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Today's Stichomancy for Andy Warhol

The first excerpt represents the element of Air. It speaks of mental influences and the process of thought, and is drawn from Paradise Lost by John Milton:

With lowliness majestick from her seat, And grace that won who saw to wish her stay, Rose, and went forth among her fruits and flowers, To visit how they prospered, bud and bloom, Her nursery; they at her coming sprung, And, touched by her fair tendance, gladlier grew. Yet went she not, as not with such discourse Delighted, or not capable her ear Of what was high: such pleasure she reserved, Adam relating, she sole auditress; Her husband the relater she preferred


Paradise Lost
The second excerpt represents the element of Fire. It speaks of emotional influences and base passions, and is drawn from Poems of William Blake by William Blake:

She stood in silence, listning to the voices of the ground, Till to her own grave plot she came, & there she sat down. And heard this voice of sorrow breathed from the hollow pit.

Why cannot the Ear be closed to its own destruction? Or the glistening Eye to the poison of a smile! Why are Eyelids stord with arrows ready drawn, Where a thousand fighting men in ambush lie! Or an Eye of gifts & graces showring fruits & coined gold!

Why a Tongue impress'd with honey from every wind? Why an Ear, a whirlpool fierce to draw creations in? Why a Nostril wide inhaling terror trembling & affright


Poems of William Blake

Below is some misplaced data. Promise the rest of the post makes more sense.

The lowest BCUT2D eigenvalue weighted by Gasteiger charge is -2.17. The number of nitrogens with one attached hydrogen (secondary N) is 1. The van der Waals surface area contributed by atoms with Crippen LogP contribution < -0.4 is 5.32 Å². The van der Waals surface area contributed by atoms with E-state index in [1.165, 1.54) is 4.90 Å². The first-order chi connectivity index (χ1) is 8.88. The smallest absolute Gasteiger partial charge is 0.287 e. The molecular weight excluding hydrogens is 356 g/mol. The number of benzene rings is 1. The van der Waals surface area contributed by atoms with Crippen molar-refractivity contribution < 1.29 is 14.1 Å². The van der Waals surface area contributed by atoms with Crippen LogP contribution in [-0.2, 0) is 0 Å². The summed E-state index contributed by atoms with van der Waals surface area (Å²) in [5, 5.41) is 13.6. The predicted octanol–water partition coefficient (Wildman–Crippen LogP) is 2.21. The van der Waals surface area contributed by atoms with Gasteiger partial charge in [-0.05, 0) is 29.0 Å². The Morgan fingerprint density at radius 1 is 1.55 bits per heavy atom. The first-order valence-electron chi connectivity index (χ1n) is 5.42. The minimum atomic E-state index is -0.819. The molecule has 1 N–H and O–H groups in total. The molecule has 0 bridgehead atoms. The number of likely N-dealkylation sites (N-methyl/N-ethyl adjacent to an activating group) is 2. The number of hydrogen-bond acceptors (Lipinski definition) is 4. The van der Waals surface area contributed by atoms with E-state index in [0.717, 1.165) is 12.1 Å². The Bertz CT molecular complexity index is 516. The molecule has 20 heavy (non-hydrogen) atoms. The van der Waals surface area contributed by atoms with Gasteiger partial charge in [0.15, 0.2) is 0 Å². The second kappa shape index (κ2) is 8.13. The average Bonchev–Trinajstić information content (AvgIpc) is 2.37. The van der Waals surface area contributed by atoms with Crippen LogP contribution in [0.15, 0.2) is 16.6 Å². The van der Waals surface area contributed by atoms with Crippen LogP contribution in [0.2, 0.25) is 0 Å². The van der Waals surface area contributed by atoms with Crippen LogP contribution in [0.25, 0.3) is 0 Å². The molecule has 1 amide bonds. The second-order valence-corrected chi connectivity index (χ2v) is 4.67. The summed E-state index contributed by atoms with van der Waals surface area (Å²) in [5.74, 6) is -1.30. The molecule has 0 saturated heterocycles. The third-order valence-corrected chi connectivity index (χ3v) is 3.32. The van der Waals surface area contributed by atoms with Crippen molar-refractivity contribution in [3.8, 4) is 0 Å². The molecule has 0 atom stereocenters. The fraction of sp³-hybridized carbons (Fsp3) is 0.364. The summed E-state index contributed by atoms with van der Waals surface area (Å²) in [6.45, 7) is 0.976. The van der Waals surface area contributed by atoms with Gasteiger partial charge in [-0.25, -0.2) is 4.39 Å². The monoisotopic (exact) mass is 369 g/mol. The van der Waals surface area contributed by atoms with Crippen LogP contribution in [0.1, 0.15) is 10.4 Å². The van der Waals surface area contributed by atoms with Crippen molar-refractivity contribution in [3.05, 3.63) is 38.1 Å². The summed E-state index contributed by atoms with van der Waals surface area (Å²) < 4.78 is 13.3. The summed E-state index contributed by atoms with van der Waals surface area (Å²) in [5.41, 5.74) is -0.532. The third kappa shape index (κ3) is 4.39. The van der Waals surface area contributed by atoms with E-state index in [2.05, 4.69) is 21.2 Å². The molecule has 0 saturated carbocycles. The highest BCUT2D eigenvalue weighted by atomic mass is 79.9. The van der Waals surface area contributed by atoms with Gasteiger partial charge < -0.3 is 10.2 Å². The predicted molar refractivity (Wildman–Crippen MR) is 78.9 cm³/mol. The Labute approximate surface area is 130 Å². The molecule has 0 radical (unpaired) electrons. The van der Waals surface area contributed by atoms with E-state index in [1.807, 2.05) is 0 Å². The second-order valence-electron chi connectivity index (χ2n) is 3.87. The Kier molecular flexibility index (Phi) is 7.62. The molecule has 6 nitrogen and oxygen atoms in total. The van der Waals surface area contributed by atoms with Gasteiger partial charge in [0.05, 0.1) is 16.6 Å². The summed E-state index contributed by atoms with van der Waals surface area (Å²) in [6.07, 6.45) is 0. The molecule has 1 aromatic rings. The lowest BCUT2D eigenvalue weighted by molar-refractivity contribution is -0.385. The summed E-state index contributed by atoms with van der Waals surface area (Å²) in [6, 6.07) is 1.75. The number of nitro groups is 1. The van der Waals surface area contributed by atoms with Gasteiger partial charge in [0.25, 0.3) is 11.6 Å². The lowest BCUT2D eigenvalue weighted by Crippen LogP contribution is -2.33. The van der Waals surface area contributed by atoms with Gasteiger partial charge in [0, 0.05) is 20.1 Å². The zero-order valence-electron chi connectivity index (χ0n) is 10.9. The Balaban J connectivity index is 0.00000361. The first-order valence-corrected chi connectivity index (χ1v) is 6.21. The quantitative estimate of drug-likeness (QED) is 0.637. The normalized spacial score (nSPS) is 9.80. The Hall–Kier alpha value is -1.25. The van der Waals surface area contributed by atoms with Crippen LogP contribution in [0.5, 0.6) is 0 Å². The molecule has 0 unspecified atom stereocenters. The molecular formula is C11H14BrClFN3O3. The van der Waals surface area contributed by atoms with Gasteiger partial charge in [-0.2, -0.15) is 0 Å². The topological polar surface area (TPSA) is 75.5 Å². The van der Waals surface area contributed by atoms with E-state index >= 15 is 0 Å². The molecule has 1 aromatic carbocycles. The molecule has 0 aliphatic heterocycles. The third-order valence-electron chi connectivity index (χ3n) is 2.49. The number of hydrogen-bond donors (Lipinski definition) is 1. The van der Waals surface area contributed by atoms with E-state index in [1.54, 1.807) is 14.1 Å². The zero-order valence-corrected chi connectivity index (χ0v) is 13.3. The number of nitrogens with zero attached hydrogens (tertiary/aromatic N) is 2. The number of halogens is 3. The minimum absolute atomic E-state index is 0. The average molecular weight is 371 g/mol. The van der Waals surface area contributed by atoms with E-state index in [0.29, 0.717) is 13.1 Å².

The third excerpt represents the element of Water. It speaks of pure spiritual influences and feelings of love, and is drawn from The Great Gatsby by F. Scott Fitzgerald:

"Oh, God!" in a miserable way.

"What's the matter?"

"This is a terrible mistake," he said, shaking his head from side to side, "a terrible, terrible mistake."

"You're just embarrassed, that's all," and luckily I added: "Daisy's embarrassed too."

"She's embarrassed?" he repeated incredulously.

"Just as much as you are."

"Don't talk so loud."

"You're acting like a little boy," I broke out impatiently. "Not only that, but you're rude. Daisy's sitting in there all alone."


The Great Gatsby
The fourth excerpt represents the element of Earth. It speaks of physical influences and the impact of the unseen on the visible world, and is drawn from The Aspern Papers by Henry James:

rhythmical plash, and as we listened we watched it in silence. It did not stop, it did not carry the doctor; and after it had gone on I said to Miss Tita:

"And where are they now--the things that were in the trunk?"

"In the trunk?"

"That green box you pointed out to me in her room. You said her papers had been there; you seemed to imply that she had transferred them."

"Oh, yes; they are not in the trunk," said Miss Tita.

"May I ask if you have looked?"

"Yes, I have looked--for you."